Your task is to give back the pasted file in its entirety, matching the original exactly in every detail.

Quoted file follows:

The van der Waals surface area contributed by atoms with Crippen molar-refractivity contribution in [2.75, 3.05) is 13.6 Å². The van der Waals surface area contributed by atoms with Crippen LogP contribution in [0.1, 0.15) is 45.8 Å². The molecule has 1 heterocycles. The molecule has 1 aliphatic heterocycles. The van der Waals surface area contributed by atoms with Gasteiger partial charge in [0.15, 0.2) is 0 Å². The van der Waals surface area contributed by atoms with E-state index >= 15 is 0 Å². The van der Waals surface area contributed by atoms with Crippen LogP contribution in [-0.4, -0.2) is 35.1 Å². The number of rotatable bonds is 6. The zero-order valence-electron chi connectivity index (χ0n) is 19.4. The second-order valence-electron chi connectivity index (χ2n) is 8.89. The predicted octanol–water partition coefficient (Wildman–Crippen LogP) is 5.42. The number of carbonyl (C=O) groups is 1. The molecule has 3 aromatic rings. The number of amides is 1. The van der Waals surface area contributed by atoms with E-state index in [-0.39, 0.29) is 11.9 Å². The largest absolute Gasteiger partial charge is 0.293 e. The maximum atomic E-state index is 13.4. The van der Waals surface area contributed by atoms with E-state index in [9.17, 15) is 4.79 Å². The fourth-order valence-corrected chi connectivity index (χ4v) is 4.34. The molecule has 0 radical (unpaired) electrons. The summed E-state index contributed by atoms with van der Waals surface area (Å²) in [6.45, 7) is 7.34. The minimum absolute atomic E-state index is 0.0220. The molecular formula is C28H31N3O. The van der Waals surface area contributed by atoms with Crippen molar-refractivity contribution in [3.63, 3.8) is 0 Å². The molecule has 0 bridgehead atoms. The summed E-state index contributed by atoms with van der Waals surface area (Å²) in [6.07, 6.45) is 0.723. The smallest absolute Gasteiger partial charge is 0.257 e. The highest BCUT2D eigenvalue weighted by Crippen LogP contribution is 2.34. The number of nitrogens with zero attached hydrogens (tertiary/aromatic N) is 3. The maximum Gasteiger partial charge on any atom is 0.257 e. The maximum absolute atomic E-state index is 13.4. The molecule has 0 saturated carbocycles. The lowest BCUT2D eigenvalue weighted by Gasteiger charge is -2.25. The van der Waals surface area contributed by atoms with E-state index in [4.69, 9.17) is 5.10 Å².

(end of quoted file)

The van der Waals surface area contributed by atoms with Crippen molar-refractivity contribution in [2.75, 3.05) is 13.6 Å². The van der Waals surface area contributed by atoms with Crippen LogP contribution in [0.1, 0.15) is 45.8 Å². The molecule has 1 heterocycles. The molecule has 1 aliphatic heterocycles. The van der Waals surface area contributed by atoms with Gasteiger partial charge in [0.15, 0.2) is 0 Å². The van der Waals surface area contributed by atoms with E-state index >= 15 is 0 Å². The van der Waals surface area contributed by atoms with Crippen LogP contribution in [-0.4, -0.2) is 35.1 Å². The number of rotatable bonds is 6. The zero-order valence-electron chi connectivity index (χ0n) is 19.4. The second-order valence-electron chi connectivity index (χ2n) is 8.89. The predicted octanol–water partition coefficient (Wildman–Crippen LogP) is 5.42. The number of carbonyl (C=O) groups is 1. The molecule has 3 aromatic rings. The number of amides is 1. The van der Waals surface area contributed by atoms with E-state index in [-0.39, 0.29) is 11.9 Å². The largest absolute Gasteiger partial charge is 0.293 e. The maximum atomic E-state index is 13.4. The van der Waals surface area contributed by atoms with E-state index in [9.17, 15) is 4.79 Å². The fourth-order valence-corrected chi connectivity index (χ4v) is 4.34. The molecule has 0 radical (unpaired) electrons. The summed E-state index contributed by atoms with van der Waals surface area (Å²) in [6.45, 7) is 7.34. The minimum absolute atomic E-state index is 0.0220. The molecular formula is C28H31N3O. The van der Waals surface area contributed by atoms with Crippen molar-refractivity contribution in [3.63, 3.8) is 0 Å². The molecule has 0 bridgehead atoms. The summed E-state index contributed by atoms with van der Waals surface area (Å²) in [6.07, 6.45) is 0.723. The smallest absolute Gasteiger partial charge is 0.257 e. The highest BCUT2D eigenvalue weighted by Crippen LogP contribution is 2.34. The number of nitrogens with zero attached hydrogens (tertiary/aromatic N) is 3. The maximum Gasteiger partial charge on any atom is 0.257 e. The maximum absolute atomic E-state index is 13.4. The molecule has 0 saturated carbocycles. The lowest BCUT2D eigenvalue weighted by Gasteiger charge is -2.25. The van der Waals surface area contributed by atoms with E-state index in [4.69, 9.17) is 5.10 Å².